True NATO allies? How the US-Turkish partnership is coming apart at the seams
Although Washington and Ankara are members of the same military bloc and consider each other close partners, their bilateral relations have apparently faced a growing rift. RT takes a look at the main points of contention between the longstanding NATO allies.
US President Donald Trump has recently boasted that the US and Turkey are “the closest we’ve ever been” and praised Turkish President Recep Tayyip Erdogan as a friend. However, the NATO partners seem to be far from agreement on several key issues and the flaws in their relations are only growing.
Fethullah Gulen extradition
The first sore point in relations between the NATO allies, which then led to other rows, is the issue of US-based exiled Turkish cleric Fethullah Gulen. A former ally of Turkish President Erdogan, Gulen has founded his own faith-based social movement, also known as Hizmet, which has been designated a “terrorist organization” by Turkey.
Ankara claims that the movement, and Gulen in particular, plotted Turkey's 2016 failed coup and demands that Washington extradite him. More than one year has passed since the botched coup attempt, when more than 240 people were killed and over were 2,000 injured. In that time, the coup also triggered a massive crackdown by the Turkish authorities on the military and the media.
The US was hesitant to greenlight Turkey’s extradition demands, as they have not been supported with any substantial evidence. The cleric, who lives in Pennsylvania, denies any involvement in the coup events and says that he was against any attempt to seize power.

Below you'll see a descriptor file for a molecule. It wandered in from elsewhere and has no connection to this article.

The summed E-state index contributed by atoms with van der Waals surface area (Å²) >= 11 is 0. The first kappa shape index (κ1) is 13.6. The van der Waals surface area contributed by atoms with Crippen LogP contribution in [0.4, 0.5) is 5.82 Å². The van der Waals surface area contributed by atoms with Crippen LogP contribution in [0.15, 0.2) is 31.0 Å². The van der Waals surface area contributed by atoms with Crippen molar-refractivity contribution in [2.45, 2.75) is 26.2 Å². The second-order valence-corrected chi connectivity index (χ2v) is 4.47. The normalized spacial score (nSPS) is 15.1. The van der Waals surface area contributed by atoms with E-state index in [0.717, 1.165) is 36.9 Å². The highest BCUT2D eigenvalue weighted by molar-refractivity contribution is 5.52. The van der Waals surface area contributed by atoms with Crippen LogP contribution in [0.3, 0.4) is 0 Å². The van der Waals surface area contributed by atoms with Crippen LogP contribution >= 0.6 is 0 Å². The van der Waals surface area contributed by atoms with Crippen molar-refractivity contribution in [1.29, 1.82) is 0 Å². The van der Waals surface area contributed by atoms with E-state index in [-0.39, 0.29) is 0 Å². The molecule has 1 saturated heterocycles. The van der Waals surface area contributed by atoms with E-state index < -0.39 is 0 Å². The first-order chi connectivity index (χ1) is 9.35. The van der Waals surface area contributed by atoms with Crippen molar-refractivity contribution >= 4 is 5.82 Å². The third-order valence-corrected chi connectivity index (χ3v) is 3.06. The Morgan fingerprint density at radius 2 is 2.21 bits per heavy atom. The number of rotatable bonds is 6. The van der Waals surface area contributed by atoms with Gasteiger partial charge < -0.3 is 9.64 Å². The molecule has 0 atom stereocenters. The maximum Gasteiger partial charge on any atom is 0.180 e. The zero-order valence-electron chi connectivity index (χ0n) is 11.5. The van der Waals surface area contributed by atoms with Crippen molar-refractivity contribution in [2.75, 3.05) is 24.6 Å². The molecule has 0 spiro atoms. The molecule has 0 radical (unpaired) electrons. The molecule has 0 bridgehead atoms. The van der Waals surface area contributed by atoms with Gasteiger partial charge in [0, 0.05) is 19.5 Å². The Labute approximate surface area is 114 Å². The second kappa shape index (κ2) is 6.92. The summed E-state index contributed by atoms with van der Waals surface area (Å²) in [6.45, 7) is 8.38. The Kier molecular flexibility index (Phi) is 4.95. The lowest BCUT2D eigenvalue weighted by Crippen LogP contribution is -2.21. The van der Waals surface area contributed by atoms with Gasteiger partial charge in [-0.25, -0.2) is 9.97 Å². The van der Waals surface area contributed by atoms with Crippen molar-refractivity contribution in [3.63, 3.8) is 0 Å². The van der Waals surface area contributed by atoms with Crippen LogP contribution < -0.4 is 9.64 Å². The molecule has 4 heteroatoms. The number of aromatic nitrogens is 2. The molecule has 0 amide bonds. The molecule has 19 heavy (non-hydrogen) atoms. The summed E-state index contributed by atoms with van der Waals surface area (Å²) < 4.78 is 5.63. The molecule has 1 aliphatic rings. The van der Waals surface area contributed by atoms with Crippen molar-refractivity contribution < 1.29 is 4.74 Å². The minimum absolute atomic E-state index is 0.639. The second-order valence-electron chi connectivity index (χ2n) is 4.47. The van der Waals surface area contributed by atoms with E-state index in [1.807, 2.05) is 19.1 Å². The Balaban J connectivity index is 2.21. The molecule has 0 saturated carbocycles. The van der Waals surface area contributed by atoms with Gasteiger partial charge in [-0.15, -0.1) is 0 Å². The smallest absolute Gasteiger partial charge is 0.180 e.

Ankara has, in the meantime, been arresting people it claims to have links with Gulen's network. Thus, the US pastor Andrew Brunson was detained in Turkey on terrorism charges last October. The White House asked Ankara to return Brunson to the US in May, but in September Erdogan proposed a swap of the pastor for Gulen.
Bilateral suspension of visa services
The spat deepened last week, when an employee of the US General Consulate in Istanbul, Metin Topuz, a Turkish citizen, was arrested by local law enforcement over alleged links to the exiled cleric. Topuz remains in custody, and Turkey issued a detention warrant for a second US consulate worker on Monday, according to Hurriyet newspaper.
The US mission in Turkey condemned the arrest and entirely suspended non-immigrant visa services at US diplomatic facilities in Turkey, citing security reasons.
Ankara retaliated in less than 24 hours. On Sunday, the Turkish Embassy to the United States in its turn suspended all non-immigrant visa operations, using almost the same language in its statement, which cited concerns for the security of the Turkish mission.
Turkey's justice minister, Abdulhamit Gul, expressed the hope that the US would revise its visa suspension decision. Meanwhile, he continued to justify the arrest of Topuz as an internal Turkish matter, Reuters reported, citing the minister’s interview to A Haber television.
Arming the Kurds
Washington openly supports and supplies the Kurdish forces battling against Islamic State (IS, formerly ISIS/ISIL) on the ground in Iraq and Syria. Battling terrorism remains one of Trump’s key goals in the region, despite American presence being decried by Damascus and its allies as an illegal intervention.
Ankara has firmly opposed the arming of the Kurds, with the Turkish leader calling it a “mistake.” Turkey claims that the Kurdish forces are connected with the Kurdistan Workers Party (PKK), an outlawed militant movement that waged a three-decade war against the Turkish government for the region’s independence.